In such incidents over the last few years, there was public outrage, some sporadic protests and then silence. The consensus among the thinking class seems to have always been that to ignore these elements was to make them vanish magically, while paying them attention was to glorify them. So what has happened now to spark off reactions of such magnitude? One contributing factor is that the recent rounds of attacks on women have been physical and arbitrary.
Suddenly across India, it is not faceless, nameless women who are getting abused - but women like me. Women who wear Western clothes everyday and enjoy nursing a drink with a friend - male or female - at a pub. Therefore, women who have probably all their lives ignored and disdained the idea of celebrating Valentine’s Day are out in full force, demanding their right to go out, by themselves or with men friends to drink, dance or just be.
“What we have in common is that we dislike the ease with which right-wing groups have been infringing on fundamental rights,” says Nisha Susan, one of the founders of the Pink Chaddi campaign in her article in Tehelka. ”Isn’t our culture infused with ideas of tolerance and respect for difference?” And that effectively answers naysayers - and there have been plenty of them - who have been asking if the right to celebrate an event as alien to India as Valentine’s Day is even worth fighting for. Or if drinking in a pub is all that female emancipation is about.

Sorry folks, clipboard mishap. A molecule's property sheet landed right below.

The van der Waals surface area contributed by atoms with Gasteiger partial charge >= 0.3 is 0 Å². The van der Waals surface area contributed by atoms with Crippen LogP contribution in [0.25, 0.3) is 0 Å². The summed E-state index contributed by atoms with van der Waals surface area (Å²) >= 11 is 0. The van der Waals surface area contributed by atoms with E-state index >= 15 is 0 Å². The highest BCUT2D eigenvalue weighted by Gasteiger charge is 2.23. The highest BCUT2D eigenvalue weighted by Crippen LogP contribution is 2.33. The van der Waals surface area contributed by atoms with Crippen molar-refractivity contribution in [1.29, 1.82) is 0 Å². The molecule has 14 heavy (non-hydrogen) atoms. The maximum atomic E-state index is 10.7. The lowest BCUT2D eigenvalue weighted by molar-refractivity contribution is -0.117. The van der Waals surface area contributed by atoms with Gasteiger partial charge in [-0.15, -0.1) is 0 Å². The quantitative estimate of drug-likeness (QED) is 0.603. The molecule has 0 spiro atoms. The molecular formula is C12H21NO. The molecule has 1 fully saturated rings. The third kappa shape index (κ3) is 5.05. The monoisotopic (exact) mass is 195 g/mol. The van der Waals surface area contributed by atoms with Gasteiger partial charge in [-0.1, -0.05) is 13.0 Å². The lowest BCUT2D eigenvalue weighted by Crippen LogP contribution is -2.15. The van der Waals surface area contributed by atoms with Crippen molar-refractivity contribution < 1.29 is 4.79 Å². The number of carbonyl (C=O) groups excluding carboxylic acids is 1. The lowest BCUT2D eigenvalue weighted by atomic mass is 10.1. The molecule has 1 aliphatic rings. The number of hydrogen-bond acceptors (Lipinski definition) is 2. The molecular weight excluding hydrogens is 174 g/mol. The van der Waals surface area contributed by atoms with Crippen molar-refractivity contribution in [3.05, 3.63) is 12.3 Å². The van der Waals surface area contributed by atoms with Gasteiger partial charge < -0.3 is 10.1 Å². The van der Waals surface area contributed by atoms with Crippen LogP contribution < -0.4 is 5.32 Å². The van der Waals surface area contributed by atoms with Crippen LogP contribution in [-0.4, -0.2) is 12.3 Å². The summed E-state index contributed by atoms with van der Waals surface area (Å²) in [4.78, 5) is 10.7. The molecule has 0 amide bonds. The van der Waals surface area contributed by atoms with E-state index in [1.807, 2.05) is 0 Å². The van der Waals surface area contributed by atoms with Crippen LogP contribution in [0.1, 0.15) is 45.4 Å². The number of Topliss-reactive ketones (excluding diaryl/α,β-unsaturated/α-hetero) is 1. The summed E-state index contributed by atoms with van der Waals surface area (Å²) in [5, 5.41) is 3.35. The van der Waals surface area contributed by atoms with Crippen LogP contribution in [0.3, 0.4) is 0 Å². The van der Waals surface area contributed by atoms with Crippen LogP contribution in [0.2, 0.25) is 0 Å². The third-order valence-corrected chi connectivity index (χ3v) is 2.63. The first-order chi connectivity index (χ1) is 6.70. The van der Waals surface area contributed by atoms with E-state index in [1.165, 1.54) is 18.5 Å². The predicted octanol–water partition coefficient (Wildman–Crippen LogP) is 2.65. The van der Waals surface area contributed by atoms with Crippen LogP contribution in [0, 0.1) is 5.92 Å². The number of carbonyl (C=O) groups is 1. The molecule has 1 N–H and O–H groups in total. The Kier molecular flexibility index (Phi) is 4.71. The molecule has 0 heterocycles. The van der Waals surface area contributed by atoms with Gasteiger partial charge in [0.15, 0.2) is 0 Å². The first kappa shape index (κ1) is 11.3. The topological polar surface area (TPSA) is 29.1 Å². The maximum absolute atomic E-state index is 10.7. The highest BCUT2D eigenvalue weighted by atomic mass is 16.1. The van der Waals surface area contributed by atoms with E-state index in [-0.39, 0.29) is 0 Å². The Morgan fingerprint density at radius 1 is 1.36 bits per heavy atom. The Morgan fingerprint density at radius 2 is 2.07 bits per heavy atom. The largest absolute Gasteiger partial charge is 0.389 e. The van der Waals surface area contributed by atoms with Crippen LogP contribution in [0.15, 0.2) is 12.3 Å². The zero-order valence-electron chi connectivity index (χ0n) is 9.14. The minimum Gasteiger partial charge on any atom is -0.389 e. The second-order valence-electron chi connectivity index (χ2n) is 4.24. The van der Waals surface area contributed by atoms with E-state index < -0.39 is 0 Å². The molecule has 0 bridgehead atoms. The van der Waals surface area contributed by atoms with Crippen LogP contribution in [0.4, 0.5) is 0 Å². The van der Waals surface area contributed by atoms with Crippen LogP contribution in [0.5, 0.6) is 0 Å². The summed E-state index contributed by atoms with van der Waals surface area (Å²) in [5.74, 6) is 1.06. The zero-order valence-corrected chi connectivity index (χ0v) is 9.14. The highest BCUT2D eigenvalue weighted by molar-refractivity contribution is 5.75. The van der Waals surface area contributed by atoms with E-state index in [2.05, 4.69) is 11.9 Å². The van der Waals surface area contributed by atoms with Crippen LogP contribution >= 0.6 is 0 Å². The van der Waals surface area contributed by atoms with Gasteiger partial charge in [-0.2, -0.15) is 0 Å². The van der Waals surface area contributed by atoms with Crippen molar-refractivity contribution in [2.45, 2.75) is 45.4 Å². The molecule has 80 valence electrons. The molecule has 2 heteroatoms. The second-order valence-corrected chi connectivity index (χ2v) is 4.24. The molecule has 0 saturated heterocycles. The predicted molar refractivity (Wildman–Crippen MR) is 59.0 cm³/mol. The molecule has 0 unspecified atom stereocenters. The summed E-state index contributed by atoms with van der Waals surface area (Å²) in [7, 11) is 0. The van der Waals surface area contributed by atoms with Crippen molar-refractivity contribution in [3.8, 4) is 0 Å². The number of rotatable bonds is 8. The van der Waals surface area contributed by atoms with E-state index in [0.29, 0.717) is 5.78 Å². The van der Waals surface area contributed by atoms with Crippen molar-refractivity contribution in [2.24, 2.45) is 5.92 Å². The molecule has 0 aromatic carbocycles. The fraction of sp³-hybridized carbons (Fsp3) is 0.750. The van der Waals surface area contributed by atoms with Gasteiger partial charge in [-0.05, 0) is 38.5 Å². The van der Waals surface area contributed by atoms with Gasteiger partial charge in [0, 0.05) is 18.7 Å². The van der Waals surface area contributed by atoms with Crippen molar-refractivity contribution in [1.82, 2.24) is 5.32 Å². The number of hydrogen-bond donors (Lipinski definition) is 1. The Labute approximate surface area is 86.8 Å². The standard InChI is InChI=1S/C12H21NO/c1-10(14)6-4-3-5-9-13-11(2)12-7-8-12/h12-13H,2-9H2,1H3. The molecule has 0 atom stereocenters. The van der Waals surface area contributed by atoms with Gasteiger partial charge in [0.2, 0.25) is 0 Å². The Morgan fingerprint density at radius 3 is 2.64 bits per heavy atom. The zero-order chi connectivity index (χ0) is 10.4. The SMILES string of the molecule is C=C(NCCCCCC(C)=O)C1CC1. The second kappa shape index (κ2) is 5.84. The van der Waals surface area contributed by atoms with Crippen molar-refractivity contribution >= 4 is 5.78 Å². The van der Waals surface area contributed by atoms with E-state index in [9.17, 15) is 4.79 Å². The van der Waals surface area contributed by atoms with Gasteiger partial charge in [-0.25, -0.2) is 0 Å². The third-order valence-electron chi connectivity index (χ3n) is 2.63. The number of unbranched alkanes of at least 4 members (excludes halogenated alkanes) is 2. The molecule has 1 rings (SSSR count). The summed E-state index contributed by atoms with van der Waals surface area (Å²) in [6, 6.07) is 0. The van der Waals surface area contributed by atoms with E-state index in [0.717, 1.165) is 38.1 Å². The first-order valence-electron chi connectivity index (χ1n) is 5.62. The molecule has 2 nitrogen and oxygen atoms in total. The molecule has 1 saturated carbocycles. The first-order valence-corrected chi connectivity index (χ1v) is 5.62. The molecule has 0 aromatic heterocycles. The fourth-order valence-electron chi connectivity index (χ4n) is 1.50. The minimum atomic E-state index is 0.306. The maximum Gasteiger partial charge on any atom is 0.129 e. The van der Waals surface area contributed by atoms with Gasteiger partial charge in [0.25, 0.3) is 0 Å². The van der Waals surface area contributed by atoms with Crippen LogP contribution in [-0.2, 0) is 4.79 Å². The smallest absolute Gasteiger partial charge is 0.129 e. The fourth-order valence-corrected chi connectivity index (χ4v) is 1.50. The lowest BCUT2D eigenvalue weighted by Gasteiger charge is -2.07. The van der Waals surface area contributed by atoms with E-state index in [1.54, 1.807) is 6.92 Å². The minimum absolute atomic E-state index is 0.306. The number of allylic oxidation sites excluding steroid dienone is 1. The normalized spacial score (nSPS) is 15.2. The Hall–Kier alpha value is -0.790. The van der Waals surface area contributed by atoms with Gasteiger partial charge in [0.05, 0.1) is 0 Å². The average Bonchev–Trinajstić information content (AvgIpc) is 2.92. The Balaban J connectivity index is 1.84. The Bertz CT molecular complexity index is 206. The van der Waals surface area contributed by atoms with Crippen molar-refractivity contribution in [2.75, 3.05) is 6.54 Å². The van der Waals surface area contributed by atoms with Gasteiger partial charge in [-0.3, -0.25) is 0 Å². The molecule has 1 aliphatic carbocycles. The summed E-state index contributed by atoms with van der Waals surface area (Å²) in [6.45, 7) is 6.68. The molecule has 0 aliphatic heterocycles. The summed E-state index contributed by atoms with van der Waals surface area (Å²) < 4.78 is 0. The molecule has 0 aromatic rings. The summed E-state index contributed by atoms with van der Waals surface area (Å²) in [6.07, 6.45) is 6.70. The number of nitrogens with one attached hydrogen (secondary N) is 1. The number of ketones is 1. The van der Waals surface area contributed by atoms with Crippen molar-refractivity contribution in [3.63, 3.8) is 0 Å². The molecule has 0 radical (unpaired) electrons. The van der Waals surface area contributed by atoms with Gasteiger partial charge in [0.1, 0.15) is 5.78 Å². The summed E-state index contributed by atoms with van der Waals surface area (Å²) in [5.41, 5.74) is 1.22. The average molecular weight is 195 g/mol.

Following the initial mobilization by ALF, several smaller groups such as Blank Noise and Maraa are advancing the movement through a “Fearless Karnataka” campaign that aims to “reclaim public spaces.” Interestingly, men have joined the effort in great numbers; part of an ongoing blog campaign exhorts people to intervene, with posters that say “Do you enjoy watching women being beaten up? Don’t turn a blind eye.”
As things stand...
There is a deep sense of unease in various parts of India where violent incidents have taken place over the last couple of months, especially with the government ignoring or even fuelling them. The possibility of an Indian or Hindu Taliban is suddenly very real for many women, particularly in the smaller, more traditional towns. Who’s to decide what Indian culture is and how it is to be brought back into public consciousness, or even whether it needs to be? Who’s to say that tomorrow the Sene – or other similar political groups - won’t decide that education is unnecessary for women in India?
About the Author
Charukesi Ramadurai lives in Bombay, India - a city she loves, and can never call Mumbai. She has a degree in Social Research Methods and is particularly interested in exploring alternative research methods and in research aimed at socio-economic development.
After years of working as a market and social researcher, she discovered a new passion in photography. She now juggles research with travel, writing and photography. Her articles and photographs have appeared in several newspapers and magazines in India including Hindustan Times, Mint, Himal, Windows & Aisles and India Today Travel Plus.